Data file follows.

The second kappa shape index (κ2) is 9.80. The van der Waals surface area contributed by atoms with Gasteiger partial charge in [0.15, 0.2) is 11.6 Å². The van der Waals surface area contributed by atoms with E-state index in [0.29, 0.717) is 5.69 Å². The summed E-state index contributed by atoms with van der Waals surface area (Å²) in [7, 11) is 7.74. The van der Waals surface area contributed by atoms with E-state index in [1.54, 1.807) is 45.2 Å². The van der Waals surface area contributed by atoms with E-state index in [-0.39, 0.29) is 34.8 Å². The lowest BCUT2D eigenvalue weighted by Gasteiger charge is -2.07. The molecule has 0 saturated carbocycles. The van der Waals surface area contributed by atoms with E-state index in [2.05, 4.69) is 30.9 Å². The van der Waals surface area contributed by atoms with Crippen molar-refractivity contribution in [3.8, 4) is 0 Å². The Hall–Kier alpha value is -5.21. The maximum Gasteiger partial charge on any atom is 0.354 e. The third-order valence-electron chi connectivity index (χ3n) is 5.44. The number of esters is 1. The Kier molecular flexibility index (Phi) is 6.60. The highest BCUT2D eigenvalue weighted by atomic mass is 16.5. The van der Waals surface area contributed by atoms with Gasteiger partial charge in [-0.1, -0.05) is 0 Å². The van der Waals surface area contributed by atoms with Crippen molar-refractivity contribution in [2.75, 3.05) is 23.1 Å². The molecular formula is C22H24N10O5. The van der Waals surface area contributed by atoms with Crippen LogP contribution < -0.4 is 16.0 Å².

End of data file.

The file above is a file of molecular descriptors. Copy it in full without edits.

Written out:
The second kappa shape index (κ2) is 9.80. The van der Waals surface area contributed by atoms with Gasteiger partial charge in [0.15, 0.2) is 11.6 Å². The van der Waals surface area contributed by atoms with E-state index in [0.29, 0.717) is 5.69 Å². The summed E-state index contributed by atoms with van der Waals surface area (Å²) in [7, 11) is 7.74. The van der Waals surface area contributed by atoms with E-state index in [1.54, 1.807) is 45.2 Å². The van der Waals surface area contributed by atoms with E-state index in [-0.39, 0.29) is 34.8 Å². The lowest BCUT2D eigenvalue weighted by Gasteiger charge is -2.07. The molecule has 0 saturated carbocycles. The van der Waals surface area contributed by atoms with E-state index in [2.05, 4.69) is 30.9 Å². The van der Waals surface area contributed by atoms with Crippen molar-refractivity contribution in [3.8, 4) is 0 Å². The Hall–Kier alpha value is -5.21. The maximum Gasteiger partial charge on any atom is 0.354 e. The third-order valence-electron chi connectivity index (χ3n) is 5.44. The number of esters is 1. The Kier molecular flexibility index (Phi) is 6.60. The highest BCUT2D eigenvalue weighted by atomic mass is 16.5. The van der Waals surface area contributed by atoms with Gasteiger partial charge in [-0.1, -0.05) is 0 Å². The van der Waals surface area contributed by atoms with Crippen molar-refractivity contribution in [2.75, 3.05) is 23.1 Å². The molecular formula is C22H24N10O5. The van der Waals surface area contributed by atoms with Crippen LogP contribution < -0.4 is 16.0 Å².